- Posted January 6, 2013 by
Washington, District of Columbia
This iReport is part of an assignment:
Newtown school shooting: Thoughts and tributes
Liberal Gun Control Agendas Are Killing Our Children
The media response to the mass murder at Sandy Hook Elementary School is nothing more than an invitation to continue killing our children. The agenda-based call has been made to ban assault weapons and high-capacity magazines as if this action will finally make children safe in schools. Politicians, media outlets and celebrities are maliciously abusing their status as public figures to achieve personal desires at the expense of children’s lives. A ban of certain types of weapons is an ignorant notion that will never protect schools from active shooter situations. Any firearm is more than sufficient to inflict a tremendous amount of injuries when none of the victims has any defenses. The legitimate need to have assault weapons or high-capacity magazines is an interesting debate that has no bearing on the actual problem of poor security in our schools.
Many public schools have rudimentary security, at best, resulting in a high vulnerability to an active shooter. There are a variety of reasons for this failure most notably, the consistent lack of funding for security measures. The public is demanding a fix to prevent murders in our schools, which is materializing in the form of an assumed need for greater gun controls. Enacting more-restrictive laws is a cheap and easy response that offers only the illusion of change to bolster public confidence. Murder is and has been illegal virtually since the existence of laws, yet according to the FBI’s Uniform Crime Report, there were 14,612 murders during the 2011 calendar year. Clearly, the fact that laws exist, with substantial deterrent penalties, has historically not prevented murder. There is no intelligent reason to believe that banning firearms will have any impact on improving the safety in our schools. Sandy Hook is being used simply to influence public opinion towards gun control, not as a learning point to motive positive change.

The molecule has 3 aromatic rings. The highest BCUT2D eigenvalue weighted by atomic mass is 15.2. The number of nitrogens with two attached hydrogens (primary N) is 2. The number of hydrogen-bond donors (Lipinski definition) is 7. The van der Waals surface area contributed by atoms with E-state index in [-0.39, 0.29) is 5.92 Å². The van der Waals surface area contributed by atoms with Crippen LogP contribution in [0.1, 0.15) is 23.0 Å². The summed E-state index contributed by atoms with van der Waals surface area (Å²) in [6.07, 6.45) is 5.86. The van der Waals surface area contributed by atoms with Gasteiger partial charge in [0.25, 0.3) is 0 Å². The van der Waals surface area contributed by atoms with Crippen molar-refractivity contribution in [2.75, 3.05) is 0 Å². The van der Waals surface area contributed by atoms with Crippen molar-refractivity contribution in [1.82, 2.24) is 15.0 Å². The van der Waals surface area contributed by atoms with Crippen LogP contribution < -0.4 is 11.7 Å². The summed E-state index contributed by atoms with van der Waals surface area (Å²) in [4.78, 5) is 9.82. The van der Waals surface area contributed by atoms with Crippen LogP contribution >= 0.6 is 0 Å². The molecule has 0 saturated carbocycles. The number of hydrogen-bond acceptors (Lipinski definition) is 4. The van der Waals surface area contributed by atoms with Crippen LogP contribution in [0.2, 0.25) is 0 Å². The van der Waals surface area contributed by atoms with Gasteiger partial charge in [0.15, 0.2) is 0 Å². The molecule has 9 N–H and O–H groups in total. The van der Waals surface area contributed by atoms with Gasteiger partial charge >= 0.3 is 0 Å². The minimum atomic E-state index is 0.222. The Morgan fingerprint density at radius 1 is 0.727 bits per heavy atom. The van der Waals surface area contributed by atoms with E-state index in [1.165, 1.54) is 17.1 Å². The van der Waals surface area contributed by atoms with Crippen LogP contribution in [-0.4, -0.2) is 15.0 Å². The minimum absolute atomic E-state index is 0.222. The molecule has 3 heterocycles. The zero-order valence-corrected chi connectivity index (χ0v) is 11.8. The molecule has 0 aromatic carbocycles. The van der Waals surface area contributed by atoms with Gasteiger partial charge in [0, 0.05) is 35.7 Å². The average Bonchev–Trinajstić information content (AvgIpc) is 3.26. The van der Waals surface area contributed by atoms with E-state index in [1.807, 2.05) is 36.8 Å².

Change is certainly needed, without any doubts. Schools need to have an effective security system that is capable of delaying an active shooter access to children long enough for law enforcement to arrive to address the situation. The common perception of security is to have military style guards, police dogs, barbed wire fences and a range of electronic security devices which all conflict with establishing an environment that is conducive to learning and comes at a high cost. Effective security systems consist of a variety of measures intended to prevent or mitigate undesired consequences based upon expected threats. The installed security measures perform the functions of detecting an adversary, assessing the situation, and delaying the adversary long enough to respond in a manner that prevents the undesired consequence. History has proven that a threat of an active shooter exists in the form of disturbed individuals, and in the form of terrorist groups. More importantly, history has proven that law enforcement, despite their best efforts, cannot arrive in time to prevent the death of innocents. School shootings consistently prove, beyond a doubt, that the security systems are broken and are not capable of protecting our children. The crux of the problem is that police cannot arrive in time to prevent a shooting. In many locations throughout the country, an acceptable police response is considered to be arrival on-scene within 10 to 15 minutes. In the case of school shootings, police from any jurisdiction arrive like swarming bees in 2 to 3 minutes at great personal risk, only to find that they are too late. The security system has failed before police are even notified because the first call that they receive is that a shooting has happened. Schools do not need to be castles, but they do need to be defensible until a police response can arrive. Poor school security is the identifiable and most importantly, the correctable cause of school shootings.